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I know this is possible since there are so many packages available where you have a "Standard", "Professional", and "Enterprise" version of a package... but does anyone have any decent tutorials available on how a uISV would go about learning the techniques involved in developing a tiered feature piece of software?

I've done multiple searches through the different channels you would typically use (google, MSDN, etc.), but have so far come up empty.

Any ideas/suggestions would be appreciated.


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WebApp? Windows Forms? –  Yaakov Ellis Jan 1 '09 at 8:51
Windows Forms / WPF applications. –  Richard B Jan 6 '09 at 20:41

6 Answers 6

The easiest way to do this is to create one program containing all features, and enable/disable them depending on the product key.

A second option could be to create a minumum sceleton for your program, and use a add-in architecture to add inn more functionality. This means you could deploy only the parts that are needed for the version you'r deploying.

With .net you could take a look at the System.AddIn namespace or reflection stuff...

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I would go for simpler solution:

  • put your code into assemblies
  • create shell projects that contain only main form with menus and toolbars for each version. Menus and toolbars should only activate forms/function from assemblies.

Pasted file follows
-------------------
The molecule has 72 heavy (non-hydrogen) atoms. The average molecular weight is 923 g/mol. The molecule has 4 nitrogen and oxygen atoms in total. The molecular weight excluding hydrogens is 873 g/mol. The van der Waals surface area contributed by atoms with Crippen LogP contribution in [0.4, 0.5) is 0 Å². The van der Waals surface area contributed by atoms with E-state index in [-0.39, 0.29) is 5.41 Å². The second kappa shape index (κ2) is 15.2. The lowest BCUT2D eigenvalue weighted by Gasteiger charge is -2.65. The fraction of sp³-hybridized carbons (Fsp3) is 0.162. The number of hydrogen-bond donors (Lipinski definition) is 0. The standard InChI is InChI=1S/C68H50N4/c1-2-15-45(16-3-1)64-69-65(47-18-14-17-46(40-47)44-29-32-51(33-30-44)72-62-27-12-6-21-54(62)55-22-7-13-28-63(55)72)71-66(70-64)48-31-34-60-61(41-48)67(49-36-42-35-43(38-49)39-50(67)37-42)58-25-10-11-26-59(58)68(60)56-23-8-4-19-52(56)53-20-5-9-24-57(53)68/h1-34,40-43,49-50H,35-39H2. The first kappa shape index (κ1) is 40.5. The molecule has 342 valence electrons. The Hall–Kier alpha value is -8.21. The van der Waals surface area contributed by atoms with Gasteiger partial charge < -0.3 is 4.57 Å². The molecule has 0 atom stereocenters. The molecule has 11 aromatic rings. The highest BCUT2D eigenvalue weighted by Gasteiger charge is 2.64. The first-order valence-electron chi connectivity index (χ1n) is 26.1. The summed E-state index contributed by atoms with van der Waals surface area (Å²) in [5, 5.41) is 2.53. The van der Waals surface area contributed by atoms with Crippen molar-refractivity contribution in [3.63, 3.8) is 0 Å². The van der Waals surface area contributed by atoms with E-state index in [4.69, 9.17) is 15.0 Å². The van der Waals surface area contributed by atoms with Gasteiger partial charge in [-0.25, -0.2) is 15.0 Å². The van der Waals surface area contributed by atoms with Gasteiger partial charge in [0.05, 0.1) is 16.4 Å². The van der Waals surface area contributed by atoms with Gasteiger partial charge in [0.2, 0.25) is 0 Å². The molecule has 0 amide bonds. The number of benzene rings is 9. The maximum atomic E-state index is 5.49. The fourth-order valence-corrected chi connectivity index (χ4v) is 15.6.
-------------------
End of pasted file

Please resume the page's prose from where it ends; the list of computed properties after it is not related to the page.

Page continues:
This way you don't need config files for enabling/disabling features, there is no "feature access" code as you should have if you put everything into one application. Also, there is no chance that your user hacks your application or key and get access to features he did not pay.

Downside is that you cannot upgrade user from "Standard" to "Professional" just by sending new key, user must download and install new application.

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You might want to take a look at roles based security (assuming it's a web app) within the .Net Membership Provider. You could add roles "Tier 1" and "Tier 2" or you could add a role for each feature that a tier allows for a user. Then on the page that implements the tiered feature, you display it if the user.IsInRole("featurename").

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It depends on what features you want to prevent from the user. if all your features are independant then Bramha's solution is a good one, but if your features are not, then it's a whole diffrent story, you need to develop an internal "framework" which will allow an abstraction of each feature.

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I would probably separate the features using compiler directives. This way, you have one code base but can 'compile in' several different features in your application. If you compile everything in and separate the features using different serial keys pirates will have a too easy time. After all, features can't be unlocked by dodgey serials if they aren't there.

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Gary, Do you have any decent articles to read into in order to find out how to do this on a VS.Net 2008 project? This is what I was looking for, but haven't been able to locate anything decent. –  Richard B Jan 2 '09 at 23:01

From a software piracy perspective, you may want to use conditional compiling (using #define and #if) or separate assemblies - basically: If a feature is not available in the standard or trial version, do not disable it, but remove it completely.

If you try working with some sort of global enum "LICENSETYPE { Standard, Enterprise }", keep in mind that looks like Crack.net exist which allow to easily change it.

On the other hand: Having only one executable that contains all features and enables/disables them on a per-key-basis makes deployment and version management a lot easier.

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